New England’s Summer 2002 May Give Demand Response a Chance to Shine

Steven Brown, Senior Associate Editor

A year ago in this space, in the March 2001 “From the Editor” column, we discussed the renewed interest in demand side management (DSM) at the then recently concluded 2001 DistribuTECH Conference and Exhibition ( The buzz back then was that load management programs could serve as at least a stopgap solution for the supply and demand imbalance that had been troubling the West Coast.

Now, it’s a year later, and we’ve just completed DistribuTECH 2002 in Miami Beach, Fla. Once again, load management and DSM-type programs figured prominently in discussions around the exhibit hall and in the conference sessions. This year, an entire conference track at DistribuTECH was devoted to what has become known as “demand response.”

But the driver for demand response has changed. Shortfalls in West Coast generating capacity no longer dominate the headlines as they did a year or two ago. So, if it’s not lack of generation, what is it that’s driving the demand response discussion this year?

One needs only to move a step farther down the electric power supply chain to find the answer. This year, it’s the troubled North American transmission system that has people talking about the potential benefits of demand response. And the focus this summer may well shift from the West Coast to the northeastern United States.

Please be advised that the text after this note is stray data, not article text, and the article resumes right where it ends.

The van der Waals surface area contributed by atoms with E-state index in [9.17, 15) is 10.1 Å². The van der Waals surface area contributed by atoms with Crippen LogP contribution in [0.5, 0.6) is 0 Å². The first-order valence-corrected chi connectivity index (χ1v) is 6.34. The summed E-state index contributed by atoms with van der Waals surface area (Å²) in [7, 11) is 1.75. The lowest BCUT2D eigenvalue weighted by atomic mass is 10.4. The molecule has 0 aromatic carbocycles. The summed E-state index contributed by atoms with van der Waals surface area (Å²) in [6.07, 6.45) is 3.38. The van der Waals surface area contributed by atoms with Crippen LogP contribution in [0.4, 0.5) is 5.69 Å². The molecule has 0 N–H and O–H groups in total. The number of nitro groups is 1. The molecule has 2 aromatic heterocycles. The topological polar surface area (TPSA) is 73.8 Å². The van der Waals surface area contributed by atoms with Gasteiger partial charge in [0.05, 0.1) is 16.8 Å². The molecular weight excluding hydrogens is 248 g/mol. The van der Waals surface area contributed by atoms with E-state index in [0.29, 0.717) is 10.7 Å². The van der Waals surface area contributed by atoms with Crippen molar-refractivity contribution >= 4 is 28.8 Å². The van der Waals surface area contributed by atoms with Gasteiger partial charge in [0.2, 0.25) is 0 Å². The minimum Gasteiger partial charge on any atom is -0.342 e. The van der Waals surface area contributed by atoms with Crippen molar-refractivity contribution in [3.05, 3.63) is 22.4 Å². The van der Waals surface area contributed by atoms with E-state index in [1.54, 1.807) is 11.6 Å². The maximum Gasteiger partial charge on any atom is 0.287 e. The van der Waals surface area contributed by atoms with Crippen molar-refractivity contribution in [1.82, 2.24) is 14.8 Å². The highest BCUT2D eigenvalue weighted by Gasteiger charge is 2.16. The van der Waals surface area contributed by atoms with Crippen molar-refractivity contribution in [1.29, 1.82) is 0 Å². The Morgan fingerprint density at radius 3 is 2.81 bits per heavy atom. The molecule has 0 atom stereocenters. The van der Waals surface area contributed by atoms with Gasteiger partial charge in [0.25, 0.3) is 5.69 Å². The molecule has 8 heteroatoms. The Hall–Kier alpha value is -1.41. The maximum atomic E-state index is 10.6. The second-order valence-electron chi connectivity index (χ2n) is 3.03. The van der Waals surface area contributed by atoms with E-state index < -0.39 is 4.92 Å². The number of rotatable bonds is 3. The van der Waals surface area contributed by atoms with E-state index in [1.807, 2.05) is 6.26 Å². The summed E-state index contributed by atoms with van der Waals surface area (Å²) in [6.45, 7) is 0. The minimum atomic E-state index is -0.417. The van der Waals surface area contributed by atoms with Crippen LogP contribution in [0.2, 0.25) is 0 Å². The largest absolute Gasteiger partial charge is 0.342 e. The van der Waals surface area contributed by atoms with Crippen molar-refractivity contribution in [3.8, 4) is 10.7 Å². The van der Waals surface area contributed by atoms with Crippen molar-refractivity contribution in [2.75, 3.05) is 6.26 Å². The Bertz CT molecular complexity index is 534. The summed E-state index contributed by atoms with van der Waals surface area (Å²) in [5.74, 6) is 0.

In a March 6 article published in the Connecticut Post, Stephen Whitley, senior vice president and CEO of ISO New England, told reporters that the aging transmission system in the Fairfield County, Conn., area would soon not be able to keep up with peak demand. Whitley told the Post that the problem in southwestern Connecticut is “severe,” and as a result the area could be facing blackouts this summer.

Certainly, the proposal by Northeast Utilities to build new 345-kV lines in the area would help alleviate the problem in Connecticut, but, as is typical, this build-out is facing opposition from area residents who don’t want a bunch of gaudy towers and thick power lines cluttering their view of the countryside. (No doubt, these same residents are perfectly happy working by candlelight and sweating out a hot summer afternoon without air conditioning.) And the problem isn’t confined to Connecticut. In a conference call last summer, Whitley warned of bottlenecks in other parts of New England, making it increasingly difficult to transport power from north to south.

With the probability next to nil that Connecticut and other New England states will be seeing an entirely healthy new transmission system any time soon, demand response is again the proposed Band-Aid. The Connecticut Post reported that the “ISO will ask customers to conserve electricity during peak times on hot days” and “is planning to pay industrial and commercial users to shut down when the system is stretched to the limit.” There you have it: Demand response in action. If those efforts don’t alleviate the problem, the area could face “California-style” rolling blackouts.

The situation facing Connecticut this summer is one of many that shows beyond a shadow of a doubt that investment in the nation’s T&D system is long overdue and absolutely necessary. But until the investment and subsequent system improvements happen, we’ll continue to look to conservation and demand response programs as the medicine for our ailing power systems.

Keep an eye on New England this summer. If Whitley’s warnings ring true, the region could serve as a proving ground for demand response.

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The Clarion Energy Content Team is made up of editors from various publications, including POWERGRID International, Power Engineering, Renewable Energy World, Hydro Review, Smart Energy International, and Power Engineering International. Contact the content lead for this publication at

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